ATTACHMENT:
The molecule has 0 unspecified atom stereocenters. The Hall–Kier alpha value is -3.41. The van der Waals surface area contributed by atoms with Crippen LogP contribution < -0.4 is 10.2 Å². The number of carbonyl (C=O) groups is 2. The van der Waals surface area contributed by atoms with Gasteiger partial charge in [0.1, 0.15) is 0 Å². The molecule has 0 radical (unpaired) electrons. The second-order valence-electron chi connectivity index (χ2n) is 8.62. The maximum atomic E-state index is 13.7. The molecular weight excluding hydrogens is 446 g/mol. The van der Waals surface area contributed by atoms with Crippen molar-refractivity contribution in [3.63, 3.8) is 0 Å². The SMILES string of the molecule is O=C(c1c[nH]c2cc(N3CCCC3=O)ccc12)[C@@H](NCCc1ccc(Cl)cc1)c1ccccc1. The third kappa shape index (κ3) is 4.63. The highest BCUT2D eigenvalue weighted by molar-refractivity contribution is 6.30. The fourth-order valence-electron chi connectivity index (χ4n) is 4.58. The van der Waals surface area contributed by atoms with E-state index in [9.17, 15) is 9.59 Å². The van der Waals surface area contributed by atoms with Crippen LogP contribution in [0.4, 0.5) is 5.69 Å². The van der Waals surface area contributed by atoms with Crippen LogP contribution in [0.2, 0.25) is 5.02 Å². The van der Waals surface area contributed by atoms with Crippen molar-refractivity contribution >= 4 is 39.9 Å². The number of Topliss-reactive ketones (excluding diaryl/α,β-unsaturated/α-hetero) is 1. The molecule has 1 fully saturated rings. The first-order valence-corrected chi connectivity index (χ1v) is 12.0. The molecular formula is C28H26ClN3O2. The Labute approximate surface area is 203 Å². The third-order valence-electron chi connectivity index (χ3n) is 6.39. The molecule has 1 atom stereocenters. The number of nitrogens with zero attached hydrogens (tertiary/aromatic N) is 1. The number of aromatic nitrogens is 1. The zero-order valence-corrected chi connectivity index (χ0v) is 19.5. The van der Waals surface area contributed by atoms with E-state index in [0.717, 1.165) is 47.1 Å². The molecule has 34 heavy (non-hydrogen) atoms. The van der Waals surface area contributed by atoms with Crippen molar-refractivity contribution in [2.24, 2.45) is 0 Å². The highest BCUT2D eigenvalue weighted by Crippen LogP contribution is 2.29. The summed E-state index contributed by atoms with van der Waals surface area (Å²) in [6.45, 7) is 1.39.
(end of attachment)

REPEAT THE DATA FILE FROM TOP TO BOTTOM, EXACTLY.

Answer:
The molecule has 0 unspecified atom stereocenters. The Hall–Kier alpha value is -3.41. The van der Waals surface area contributed by atoms with Crippen LogP contribution < -0.4 is 10.2 Å². The number of carbonyl (C=O) groups is 2. The van der Waals surface area contributed by atoms with Gasteiger partial charge in [0.1, 0.15) is 0 Å². The molecule has 0 radical (unpaired) electrons. The second-order valence-electron chi connectivity index (χ2n) is 8.62. The maximum atomic E-state index is 13.7. The molecular weight excluding hydrogens is 446 g/mol. The van der Waals surface area contributed by atoms with Crippen molar-refractivity contribution in [3.63, 3.8) is 0 Å². The SMILES string of the molecule is O=C(c1c[nH]c2cc(N3CCCC3=O)ccc12)[C@@H](NCCc1ccc(Cl)cc1)c1ccccc1. The third kappa shape index (κ3) is 4.63. The highest BCUT2D eigenvalue weighted by molar-refractivity contribution is 6.30. The fourth-order valence-electron chi connectivity index (χ4n) is 4.58. The van der Waals surface area contributed by atoms with E-state index in [9.17, 15) is 9.59 Å². The van der Waals surface area contributed by atoms with Crippen LogP contribution in [0.4, 0.5) is 5.69 Å². The van der Waals surface area contributed by atoms with Crippen LogP contribution in [0.2, 0.25) is 5.02 Å². The van der Waals surface area contributed by atoms with Crippen molar-refractivity contribution >= 4 is 39.9 Å². The number of Topliss-reactive ketones (excluding diaryl/α,β-unsaturated/α-hetero) is 1. The molecule has 1 fully saturated rings. The first-order valence-corrected chi connectivity index (χ1v) is 12.0. The molecular formula is C28H26ClN3O2. The Labute approximate surface area is 203 Å². The third-order valence-electron chi connectivity index (χ3n) is 6.39. The molecule has 1 atom stereocenters. The number of nitrogens with zero attached hydrogens (tertiary/aromatic N) is 1. The number of aromatic nitrogens is 1. The zero-order valence-corrected chi connectivity index (χ0v) is 19.5. The van der Waals surface area contributed by atoms with E-state index in [0.717, 1.165) is 47.1 Å². The molecule has 34 heavy (non-hydrogen) atoms. The van der Waals surface area contributed by atoms with Crippen molar-refractivity contribution in [2.24, 2.45) is 0 Å². The highest BCUT2D eigenvalue weighted by Crippen LogP contribution is 2.29. The summed E-state index contributed by atoms with van der Waals surface area (Å²) in [6.45, 7) is 1.39.